Currently, before placing a risk in the excess-lines market, a retail broker must seek coverage in the admitted market. The admitted market is more regulated with rates and policy terms that state regulators track closely. Regulators put checks in place to ensure policyholders did not forfeit those protections unless it was necessary to obtain coverage. These checks date back to when the excess-lines market had much more volatility than it does today. Any risk not included on the most recent version of the New York State Export List requires a retail producer to meet the diligent-effort requirements per state statute.

Since the declination and affidavit requirements were put into place, the market has changed significantly. Excess-lines insurers have become more stable—many are subsidiaries of broader companies. Additionally, modern technology has changed the process to quote insurance policies in ways that make many of the affidavit’s requirements outdated. This creates unnecessary work for the producer to obtain details solely for the affidavit. These elements are not tracked by the New York State Department of Financial Services or ELANY. In order to comply with the diligent-effort mandate, a total of three declinations and 71 points of data must be submitted. New York is the only state that requires this level of documentation of diligent effort for placing an E&S policy.

PIANY thanks Sen. Breslin for his sponsorship of this legislation and continued support of the independent agent channel.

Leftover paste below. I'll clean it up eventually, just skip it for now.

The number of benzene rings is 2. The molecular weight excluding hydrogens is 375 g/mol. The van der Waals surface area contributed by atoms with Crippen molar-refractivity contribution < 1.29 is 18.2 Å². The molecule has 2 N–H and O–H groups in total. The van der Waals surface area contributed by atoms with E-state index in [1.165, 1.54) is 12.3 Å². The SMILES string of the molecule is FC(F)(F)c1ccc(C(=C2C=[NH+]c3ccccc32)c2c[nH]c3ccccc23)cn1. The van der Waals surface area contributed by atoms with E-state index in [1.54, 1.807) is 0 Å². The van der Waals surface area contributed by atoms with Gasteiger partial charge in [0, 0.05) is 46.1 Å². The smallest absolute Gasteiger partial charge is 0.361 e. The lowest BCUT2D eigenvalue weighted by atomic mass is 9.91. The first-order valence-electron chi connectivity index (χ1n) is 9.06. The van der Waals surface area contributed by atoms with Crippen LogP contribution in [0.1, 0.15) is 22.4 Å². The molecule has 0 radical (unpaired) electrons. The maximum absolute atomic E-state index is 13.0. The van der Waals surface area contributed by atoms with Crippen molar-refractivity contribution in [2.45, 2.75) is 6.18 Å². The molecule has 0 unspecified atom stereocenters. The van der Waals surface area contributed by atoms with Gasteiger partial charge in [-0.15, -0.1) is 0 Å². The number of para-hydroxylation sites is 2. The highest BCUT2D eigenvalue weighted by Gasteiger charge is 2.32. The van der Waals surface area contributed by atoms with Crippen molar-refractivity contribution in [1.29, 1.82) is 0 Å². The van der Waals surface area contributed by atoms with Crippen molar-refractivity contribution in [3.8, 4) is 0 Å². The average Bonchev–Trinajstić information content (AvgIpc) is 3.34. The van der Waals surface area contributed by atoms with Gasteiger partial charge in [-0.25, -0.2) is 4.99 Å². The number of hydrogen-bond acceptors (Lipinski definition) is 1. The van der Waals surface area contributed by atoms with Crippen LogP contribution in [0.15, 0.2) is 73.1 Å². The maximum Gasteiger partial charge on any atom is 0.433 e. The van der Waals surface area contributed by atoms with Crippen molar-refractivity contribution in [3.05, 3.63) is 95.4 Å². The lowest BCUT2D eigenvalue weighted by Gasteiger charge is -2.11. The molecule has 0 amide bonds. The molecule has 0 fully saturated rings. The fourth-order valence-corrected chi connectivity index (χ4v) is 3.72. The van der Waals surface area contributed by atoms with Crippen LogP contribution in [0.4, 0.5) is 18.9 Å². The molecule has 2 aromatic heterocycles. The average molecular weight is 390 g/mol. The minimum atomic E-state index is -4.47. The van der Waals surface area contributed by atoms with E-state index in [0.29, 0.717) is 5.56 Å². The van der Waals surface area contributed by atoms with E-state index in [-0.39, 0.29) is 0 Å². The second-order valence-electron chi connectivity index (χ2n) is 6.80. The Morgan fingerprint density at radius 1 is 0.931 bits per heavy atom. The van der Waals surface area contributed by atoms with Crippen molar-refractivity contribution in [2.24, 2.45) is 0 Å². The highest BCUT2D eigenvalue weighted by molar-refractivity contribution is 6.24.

Follow these and other bills

These bills are part of PIANY’s 2021 legislative priorities. The association will continue to advocate for its members, their businesses and their clients. Track these and other bills with the PIAdvocacy bill tracker.

Celebrating 40 Years with Berkshire Hathaway GUARD Insurance Companies.

About the author…

Bradford J. Lachut, Esq.

Bradford J. Lachut, Esq., joined PIA as government affairs counsel for the Government & Industry Affairs Department in 2012 and then, after a four-month leave, he returned to the association in 2018 as director of government & industry affairs responsible for all legal, government relations and insurance industry liaison programs for the five state associations. Prior to PIA, Brad worked as an attorney for Steven J. Baum PC, in Amherst, and as an associate attorney for the law office of James Morris in Buffalo. He also spent time serving as senior manager of government affairs as the Buffalo Niagara Partnership, a chamber of commerce serving the Buffalo, N.Y., region, his hometown. He received his juris doctorate from Buffalo Law School and his Bachelor of Science degree in Government and Politics from Utica College, Utica, N.Y. Brad is an active Mason and Shriner.